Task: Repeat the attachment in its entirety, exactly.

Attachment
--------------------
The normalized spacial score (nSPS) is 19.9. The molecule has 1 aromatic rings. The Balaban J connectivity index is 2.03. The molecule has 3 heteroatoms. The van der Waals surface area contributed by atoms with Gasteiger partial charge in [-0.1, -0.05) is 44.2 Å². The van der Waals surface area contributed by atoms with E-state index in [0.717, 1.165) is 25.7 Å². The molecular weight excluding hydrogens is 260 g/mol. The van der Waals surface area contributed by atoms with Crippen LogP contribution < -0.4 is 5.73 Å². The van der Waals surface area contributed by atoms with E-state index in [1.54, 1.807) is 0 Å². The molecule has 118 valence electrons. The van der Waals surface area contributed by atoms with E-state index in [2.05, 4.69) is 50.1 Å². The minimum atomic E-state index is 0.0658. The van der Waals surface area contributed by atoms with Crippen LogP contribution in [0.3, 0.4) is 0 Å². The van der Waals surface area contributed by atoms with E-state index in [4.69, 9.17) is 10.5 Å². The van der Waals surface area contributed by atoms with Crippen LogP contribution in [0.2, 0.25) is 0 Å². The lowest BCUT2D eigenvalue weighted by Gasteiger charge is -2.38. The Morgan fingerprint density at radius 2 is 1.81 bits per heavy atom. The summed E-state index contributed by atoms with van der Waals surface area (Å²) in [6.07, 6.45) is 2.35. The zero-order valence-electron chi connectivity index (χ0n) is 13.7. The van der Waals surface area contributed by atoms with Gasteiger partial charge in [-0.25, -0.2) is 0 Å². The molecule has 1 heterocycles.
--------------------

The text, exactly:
The normalized spacial score (nSPS) is 19.9. The molecule has 1 aromatic rings. The Balaban J connectivity index is 2.03. The molecule has 3 heteroatoms. The van der Waals surface area contributed by atoms with Gasteiger partial charge in [-0.1, -0.05) is 44.2 Å². The van der Waals surface area contributed by atoms with E-state index in [0.717, 1.165) is 25.7 Å². The molecular weight excluding hydrogens is 260 g/mol. The van der Waals surface area contributed by atoms with Crippen LogP contribution < -0.4 is 5.73 Å². The van der Waals surface area contributed by atoms with E-state index in [1.54, 1.807) is 0 Å². The molecule has 118 valence electrons. The van der Waals surface area contributed by atoms with E-state index in [2.05, 4.69) is 50.1 Å². The minimum atomic E-state index is 0.0658. The van der Waals surface area contributed by atoms with Crippen LogP contribution in [0.3, 0.4) is 0 Å². The van der Waals surface area contributed by atoms with E-state index in [4.69, 9.17) is 10.5 Å². The van der Waals surface area contributed by atoms with Crippen LogP contribution in [0.2, 0.25) is 0 Å². The lowest BCUT2D eigenvalue weighted by Gasteiger charge is -2.38. The Morgan fingerprint density at radius 2 is 1.81 bits per heavy atom. The summed E-state index contributed by atoms with van der Waals surface area (Å²) in [6.07, 6.45) is 2.35. The zero-order valence-electron chi connectivity index (χ0n) is 13.7. The van der Waals surface area contributed by atoms with Gasteiger partial charge in [-0.25, -0.2) is 0 Å². The molecule has 1 heterocycles.